Where did you dig UP this old fossil?

While the audience wasn’t dressed in costume like the Harry Potter symphony goers were ( I was one of the attendees in Hogwarts robes), it was clear people were more-than-normally excited. People laughed at almost every line C-3P0 said, applauded when Han Solo first appeared, shouted AWWWW when Porkins died,  cheered as the Death Star blew up, and gave a standing ovation after the rousing credit themes finished. Besides all the clapping, hooting, cheering, and laughing around me, one nearby attendee amused audiences during the Intermission by roaring like Chewbacca. He was quite good. I can’t even come close.  🙂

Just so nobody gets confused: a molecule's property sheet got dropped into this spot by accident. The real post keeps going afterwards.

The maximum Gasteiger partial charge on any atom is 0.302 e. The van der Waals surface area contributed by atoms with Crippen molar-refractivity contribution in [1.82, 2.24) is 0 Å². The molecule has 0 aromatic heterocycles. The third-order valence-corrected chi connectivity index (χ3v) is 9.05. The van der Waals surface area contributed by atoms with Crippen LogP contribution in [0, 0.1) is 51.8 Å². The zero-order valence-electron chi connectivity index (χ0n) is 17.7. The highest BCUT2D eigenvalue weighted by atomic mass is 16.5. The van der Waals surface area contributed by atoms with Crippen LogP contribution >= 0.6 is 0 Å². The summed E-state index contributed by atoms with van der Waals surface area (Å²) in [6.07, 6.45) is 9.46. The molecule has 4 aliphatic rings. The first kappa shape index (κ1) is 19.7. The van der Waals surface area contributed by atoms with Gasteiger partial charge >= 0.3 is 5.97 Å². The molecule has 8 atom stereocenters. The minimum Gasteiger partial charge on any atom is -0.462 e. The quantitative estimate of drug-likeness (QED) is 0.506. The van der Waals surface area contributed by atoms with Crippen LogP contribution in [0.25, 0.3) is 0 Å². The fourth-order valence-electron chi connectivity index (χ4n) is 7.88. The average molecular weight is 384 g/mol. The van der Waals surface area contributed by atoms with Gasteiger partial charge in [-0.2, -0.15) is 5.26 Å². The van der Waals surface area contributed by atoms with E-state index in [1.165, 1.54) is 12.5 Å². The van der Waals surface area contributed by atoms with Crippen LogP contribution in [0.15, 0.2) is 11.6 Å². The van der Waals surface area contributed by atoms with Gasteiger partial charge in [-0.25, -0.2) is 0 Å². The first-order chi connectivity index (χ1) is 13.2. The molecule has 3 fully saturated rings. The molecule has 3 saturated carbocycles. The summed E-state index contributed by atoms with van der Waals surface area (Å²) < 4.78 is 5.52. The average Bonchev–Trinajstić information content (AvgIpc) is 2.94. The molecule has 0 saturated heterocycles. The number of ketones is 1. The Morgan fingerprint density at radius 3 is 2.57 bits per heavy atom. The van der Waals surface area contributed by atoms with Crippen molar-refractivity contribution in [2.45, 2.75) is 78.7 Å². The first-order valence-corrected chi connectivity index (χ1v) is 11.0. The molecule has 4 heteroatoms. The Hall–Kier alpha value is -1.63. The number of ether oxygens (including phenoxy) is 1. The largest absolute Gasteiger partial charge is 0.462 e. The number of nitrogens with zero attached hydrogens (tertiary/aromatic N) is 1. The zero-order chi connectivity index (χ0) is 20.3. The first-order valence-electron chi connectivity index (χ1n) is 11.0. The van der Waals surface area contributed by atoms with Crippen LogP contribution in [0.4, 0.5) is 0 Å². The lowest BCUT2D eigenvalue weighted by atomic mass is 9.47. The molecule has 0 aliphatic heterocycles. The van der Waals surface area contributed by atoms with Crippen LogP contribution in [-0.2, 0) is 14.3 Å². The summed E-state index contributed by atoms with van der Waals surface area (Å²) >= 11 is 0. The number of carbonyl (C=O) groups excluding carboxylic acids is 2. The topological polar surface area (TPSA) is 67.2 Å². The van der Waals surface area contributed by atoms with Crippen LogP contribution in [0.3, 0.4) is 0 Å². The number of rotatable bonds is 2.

Strike me down and I shall become more powerful than you can possibly imagine. (From a certain point of view.)

It’s hard to describe how amazing it is to watch a beloved movie set to live music. When I could tear my eyes from the screen, I was impressed to see how many string instruments Williams’ score used. He was also heavy on the brass, and light on percussion…although when drums or other percussive instruments were used, they were to magical effect. Nothing sweeps you right along like the Star Wars theme.

After the orchestra members took a bow, it was a matter of inching through the cattle-like foot gates, and waiting an hour to exit the car from the Downtown Hilton parking garage, during which my enthusiasm waned a bit (I recommend Uber for things like this). But John Williams’ iconic score still resounded in my brain. I considered what other movies could inspire enough audiences take the jump from ignoring a “boring” orchestral event, to packing the outdoor grandstand seats and champagne lawn tables for fine arts versions of pop culture immersion.